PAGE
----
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Trends in hospital admissions for conditions associated with child maltreatment, Northern Territory, 1999-2010

Guthridge, Steven L., Ryan, Phillip, Condon, John R., Moss, John and Lynch, John (2014). Trends in hospital admissions for conditions associated with child maltreatment, Northern Territory, 1999-2010. Medical Journal of Australia,201(3):162-166.

Document type: Journal Article
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IRMA ID 75039815xPUB345
NHMRC Grant No. 570102
Title Trends in hospital admissions for conditions associated with child maltreatment, Northern Territory, 1999-2010
Author Guthridge, Steven L.
Ryan, Phillip
Condon, John R.
Moss, John
Lynch, John
Journal Name Medical Journal of Australia
Publication Date 2014
Volume Number 201
Issue Number 3
ISSN 0025-729X   (check CDU catalogue open catalogue search in new window)
Scopus ID 2-s2.0-84905647602
Start Page 162
End Page 166
Total Pages 5
Place of Publication Australia
Publisher Australasian Medical Publishing Company Pty. Ltd.
HERDC Category C1 - Journal Article (DIISR)
Abstract Objective: To use hospital admissions data to investigate trends in maltreatment among Northern Territory Aboriginal and non-Aboriginal children.

Design, setting and participants: A historical cohort study using diagnosis and external cause codes from hospital admissions among children aged 0–17 years.

Main outcome measures:
Annual rates of admission with either a definitive or indicative code for child maltreatment.

Results: From 1 January 1999 to 31 December 2010, the average annual rates of hospital admission of NT Aboriginal and non-Aboriginal children with a definitive code of maltreatment were 8.8 (95% CI, 7.4–10.2) and 0.91 (95% CI, 0.59–1.22) per 10 000 children, respectively. There was no evidence for change over time in either population. The corresponding rates of admission with a code indicative of maltreatment were 28.4 (95% CI, 25.8–31.1) and 5.2 (95% CI, 4.4–6.0) per 10 000 children, with average annual increases of 3% (incidence rate ratio [IRR], 1.03; 95% CI, 1.00–1.07) and 4% (IRR, 1.04; 95% CI, 0.96–1.11). Physical abuse was the prominent type of maltreatment-related admission in both populations. There were increases in rates of admission for older Aboriginal children (13–17 years) and older non-Aboriginal boys. Most perpetrators in the assault of younger children were family members, while among older children most were not specified.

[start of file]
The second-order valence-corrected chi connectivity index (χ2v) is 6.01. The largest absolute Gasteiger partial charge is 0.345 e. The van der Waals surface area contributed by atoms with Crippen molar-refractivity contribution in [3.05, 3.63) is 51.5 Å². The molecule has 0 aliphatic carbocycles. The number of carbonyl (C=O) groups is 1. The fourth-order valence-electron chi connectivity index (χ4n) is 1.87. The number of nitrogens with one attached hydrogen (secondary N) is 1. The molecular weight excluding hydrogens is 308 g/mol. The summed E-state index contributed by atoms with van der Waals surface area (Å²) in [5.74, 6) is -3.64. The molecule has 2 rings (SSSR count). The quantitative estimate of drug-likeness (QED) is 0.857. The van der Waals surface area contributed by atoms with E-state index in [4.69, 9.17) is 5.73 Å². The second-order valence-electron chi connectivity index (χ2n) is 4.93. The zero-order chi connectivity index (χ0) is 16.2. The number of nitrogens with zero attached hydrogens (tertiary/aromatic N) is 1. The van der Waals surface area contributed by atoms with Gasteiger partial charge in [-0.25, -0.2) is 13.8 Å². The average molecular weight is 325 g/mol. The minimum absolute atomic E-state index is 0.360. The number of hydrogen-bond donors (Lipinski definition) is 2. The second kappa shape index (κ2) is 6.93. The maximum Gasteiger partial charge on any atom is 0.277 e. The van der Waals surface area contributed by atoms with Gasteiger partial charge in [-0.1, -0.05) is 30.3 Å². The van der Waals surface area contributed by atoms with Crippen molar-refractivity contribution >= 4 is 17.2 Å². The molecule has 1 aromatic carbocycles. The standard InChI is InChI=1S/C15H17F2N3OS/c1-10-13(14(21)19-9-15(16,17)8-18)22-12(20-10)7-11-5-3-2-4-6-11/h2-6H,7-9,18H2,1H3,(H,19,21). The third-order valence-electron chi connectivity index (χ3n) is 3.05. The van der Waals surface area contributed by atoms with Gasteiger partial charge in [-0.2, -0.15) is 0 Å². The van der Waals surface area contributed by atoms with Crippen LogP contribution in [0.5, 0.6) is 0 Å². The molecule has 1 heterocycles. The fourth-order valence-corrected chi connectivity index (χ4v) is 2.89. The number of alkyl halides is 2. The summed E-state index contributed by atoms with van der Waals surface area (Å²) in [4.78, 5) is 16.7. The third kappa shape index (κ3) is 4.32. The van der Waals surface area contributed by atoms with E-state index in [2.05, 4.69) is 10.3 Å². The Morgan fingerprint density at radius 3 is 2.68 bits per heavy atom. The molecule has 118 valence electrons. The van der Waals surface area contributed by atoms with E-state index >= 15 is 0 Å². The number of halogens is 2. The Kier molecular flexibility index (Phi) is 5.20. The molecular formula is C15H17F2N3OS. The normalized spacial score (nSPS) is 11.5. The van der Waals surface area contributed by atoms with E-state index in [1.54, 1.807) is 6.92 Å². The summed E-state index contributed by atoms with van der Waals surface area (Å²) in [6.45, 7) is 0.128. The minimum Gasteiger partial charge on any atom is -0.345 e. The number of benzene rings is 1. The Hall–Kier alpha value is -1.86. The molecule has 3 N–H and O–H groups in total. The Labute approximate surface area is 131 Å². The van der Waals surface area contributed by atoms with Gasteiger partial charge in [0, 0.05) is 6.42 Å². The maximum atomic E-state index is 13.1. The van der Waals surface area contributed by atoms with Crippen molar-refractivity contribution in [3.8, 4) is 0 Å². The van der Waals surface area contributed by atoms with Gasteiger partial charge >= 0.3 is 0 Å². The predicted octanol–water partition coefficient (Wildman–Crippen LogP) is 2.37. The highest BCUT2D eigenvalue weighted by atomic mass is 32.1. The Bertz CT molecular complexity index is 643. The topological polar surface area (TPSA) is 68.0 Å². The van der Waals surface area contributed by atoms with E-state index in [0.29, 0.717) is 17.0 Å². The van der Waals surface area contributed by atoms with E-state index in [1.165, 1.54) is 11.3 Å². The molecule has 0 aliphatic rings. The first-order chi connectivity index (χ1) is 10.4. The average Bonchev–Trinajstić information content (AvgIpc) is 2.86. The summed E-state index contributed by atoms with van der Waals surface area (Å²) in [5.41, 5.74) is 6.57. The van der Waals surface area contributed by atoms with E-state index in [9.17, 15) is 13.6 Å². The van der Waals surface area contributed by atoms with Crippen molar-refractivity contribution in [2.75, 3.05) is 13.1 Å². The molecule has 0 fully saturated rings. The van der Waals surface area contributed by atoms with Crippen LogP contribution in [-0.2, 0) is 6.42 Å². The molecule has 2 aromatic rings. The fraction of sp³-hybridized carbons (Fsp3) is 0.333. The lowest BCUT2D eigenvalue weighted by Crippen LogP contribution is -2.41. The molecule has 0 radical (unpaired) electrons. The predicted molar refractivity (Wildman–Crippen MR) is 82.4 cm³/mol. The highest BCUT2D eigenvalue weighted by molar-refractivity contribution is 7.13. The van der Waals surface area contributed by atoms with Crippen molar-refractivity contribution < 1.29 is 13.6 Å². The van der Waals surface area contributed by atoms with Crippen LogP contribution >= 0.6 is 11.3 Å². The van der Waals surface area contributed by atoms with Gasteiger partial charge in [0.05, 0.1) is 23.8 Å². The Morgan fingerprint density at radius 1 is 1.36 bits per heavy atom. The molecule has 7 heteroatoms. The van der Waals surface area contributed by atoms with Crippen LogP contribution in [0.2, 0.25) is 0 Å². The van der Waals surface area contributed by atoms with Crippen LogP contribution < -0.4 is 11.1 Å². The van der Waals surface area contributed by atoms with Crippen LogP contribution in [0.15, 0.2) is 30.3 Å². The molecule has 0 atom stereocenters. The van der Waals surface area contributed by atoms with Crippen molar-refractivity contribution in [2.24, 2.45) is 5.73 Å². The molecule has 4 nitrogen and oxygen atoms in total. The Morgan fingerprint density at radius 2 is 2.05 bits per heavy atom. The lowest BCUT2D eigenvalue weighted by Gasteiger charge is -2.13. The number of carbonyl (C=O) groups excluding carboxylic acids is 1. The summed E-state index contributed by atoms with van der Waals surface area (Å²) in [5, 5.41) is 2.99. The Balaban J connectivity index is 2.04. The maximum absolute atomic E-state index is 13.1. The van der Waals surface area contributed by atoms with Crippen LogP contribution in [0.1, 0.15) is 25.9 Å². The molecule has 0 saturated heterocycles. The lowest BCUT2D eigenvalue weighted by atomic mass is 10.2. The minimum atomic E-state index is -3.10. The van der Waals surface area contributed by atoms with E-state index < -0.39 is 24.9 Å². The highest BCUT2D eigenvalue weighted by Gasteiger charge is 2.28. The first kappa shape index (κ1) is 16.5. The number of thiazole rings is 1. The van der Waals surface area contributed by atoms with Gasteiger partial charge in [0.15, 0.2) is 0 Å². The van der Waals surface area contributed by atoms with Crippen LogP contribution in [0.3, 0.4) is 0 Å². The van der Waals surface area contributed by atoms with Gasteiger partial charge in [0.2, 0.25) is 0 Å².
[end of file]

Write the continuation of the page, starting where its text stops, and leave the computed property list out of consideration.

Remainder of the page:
Conclusion: Our study shows the utility of hospital admissions for population surveillance of child maltreatment. The relatively stable rate of maltreatment-related hospital admissions among NT Aboriginal children shown here is in contrast to substantial increases reported from child protection data. The results also highlight the overlap between violence within families and in the wider community, particularly for older children, and lends support for population-level interventions to protect vulnerable children.

DOI http://dx.doi.org/10.5694/mja14.00015   (check subscription with CDU E-Gateway service for CDU Staff and Students  check subscription with CDU E-Gateway in new window)


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